October 21, 2008 By News Staff
Pennsylvania's Governor Edward G. Rendell helped to dedicate Pennsylvania's newest wind farm on October 16th, 2008. The wind farm has transformed a former surface coal mine in Somerset County into a source of clean, renewable energy that will protect the environment and benefit Pennsylvania's consumers and economy.
"We are changing the way electricity is produced and consumed in Pennsylvania by developing renewable and alternative energy sources and implementing advanced energy efficiency and conservation technologies," Rendell said as he visited the Casselman Wind Power Project, developed by Iberdrola Renewables. "The demand for wind power is growing across Pennsylvania and the nation because it's an alternative source of energy from a domestic resource that can be produced at a stable, competitive price."
The 23 wind turbines at the Casselman Wind Power Project will produce enough clean energy to meet the equivalent needs of more than 10,000 homes annually, although the power will be sold to commercial and industrial consumers through FirstEnergy Solutions.
The utility signed a 23-year agreement to purchase the power generated by the wind farm. Such power purchase agreements are tools to reduce project-financing costs and ultimately keep costs lower for power consumers.
About one-third of the wind farm is located on a reclaimed surface coal mine. The Pennsylvania Energy Development Authority invested $500,000 in 2006 to rehabilitate the former mine site, which helped to offset the increased costs and foregone revenues associated with using this environmentally scarred land. The nature of soils at previously mined areas require higher than normal construction costs and this former mine site is at a lower elevation, making the turbines less productive.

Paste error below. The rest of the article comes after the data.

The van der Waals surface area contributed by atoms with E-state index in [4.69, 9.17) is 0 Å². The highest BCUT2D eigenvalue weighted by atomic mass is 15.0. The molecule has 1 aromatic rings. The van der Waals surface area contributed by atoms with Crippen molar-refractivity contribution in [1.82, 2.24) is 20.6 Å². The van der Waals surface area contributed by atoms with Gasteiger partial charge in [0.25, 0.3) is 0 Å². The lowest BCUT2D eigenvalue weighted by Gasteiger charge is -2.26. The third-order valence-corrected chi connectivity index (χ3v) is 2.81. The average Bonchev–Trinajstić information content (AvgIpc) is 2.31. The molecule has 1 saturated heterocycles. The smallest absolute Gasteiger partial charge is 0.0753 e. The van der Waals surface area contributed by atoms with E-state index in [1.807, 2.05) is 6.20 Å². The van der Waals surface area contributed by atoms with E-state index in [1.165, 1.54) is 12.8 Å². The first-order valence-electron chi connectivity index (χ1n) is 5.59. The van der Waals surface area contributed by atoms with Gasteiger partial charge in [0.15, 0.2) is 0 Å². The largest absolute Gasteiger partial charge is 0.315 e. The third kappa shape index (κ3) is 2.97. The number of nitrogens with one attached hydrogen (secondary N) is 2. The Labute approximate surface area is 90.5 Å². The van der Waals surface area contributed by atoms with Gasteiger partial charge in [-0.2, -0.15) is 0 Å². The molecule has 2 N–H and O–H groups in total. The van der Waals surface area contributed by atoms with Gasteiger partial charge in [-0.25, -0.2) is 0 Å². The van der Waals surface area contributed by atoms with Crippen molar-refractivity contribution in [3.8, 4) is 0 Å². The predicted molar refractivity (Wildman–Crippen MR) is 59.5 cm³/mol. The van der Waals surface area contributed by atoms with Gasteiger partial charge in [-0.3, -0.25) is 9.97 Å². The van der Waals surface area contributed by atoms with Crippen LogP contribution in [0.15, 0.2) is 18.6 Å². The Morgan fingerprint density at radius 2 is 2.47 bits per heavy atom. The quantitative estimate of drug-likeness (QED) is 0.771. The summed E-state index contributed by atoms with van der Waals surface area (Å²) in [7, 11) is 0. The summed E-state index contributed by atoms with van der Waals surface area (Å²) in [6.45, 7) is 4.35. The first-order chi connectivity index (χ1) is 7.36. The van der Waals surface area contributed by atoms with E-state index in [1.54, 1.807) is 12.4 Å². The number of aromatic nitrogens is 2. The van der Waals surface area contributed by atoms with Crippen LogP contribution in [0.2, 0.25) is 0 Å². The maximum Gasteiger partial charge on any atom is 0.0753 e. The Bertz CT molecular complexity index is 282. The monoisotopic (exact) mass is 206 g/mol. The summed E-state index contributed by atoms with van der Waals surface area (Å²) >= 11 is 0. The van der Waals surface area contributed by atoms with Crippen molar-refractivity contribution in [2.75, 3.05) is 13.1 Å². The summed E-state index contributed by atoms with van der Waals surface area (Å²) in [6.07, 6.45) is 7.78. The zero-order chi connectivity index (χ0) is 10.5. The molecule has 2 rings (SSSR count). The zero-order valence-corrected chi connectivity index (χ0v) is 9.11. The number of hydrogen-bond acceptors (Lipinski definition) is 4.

Iberdrola has taken additional steps to protect the environment with help from Department of Environmental Protection for a study of bat mortality that was conducted at the site by the Bats and Wind Energy Cooperative. The study, partially funded by DEP, tested the effect of stopping wind turbines during low-wind conditions, when bats are most active.
The study, the first of its kind in the U.S., examines the value of lost electricity sales due to the temporary shutdowns. The final report is anticipated for public distribution by April 1.
"By producing energy from the wind responsibly, rather than burning fossil fuels, the Casselman Wind Farm annually will also avoid emissions of almost 57,000 tons of carbon dioxide and almost one million pounds of sulfur dioxide into the air," Rendell said. "That is equivalent to removing more than 10,750 cars from the road annually, or to the amount of carbon dioxide absorbed by more than 46,000 acres of trees in a year."
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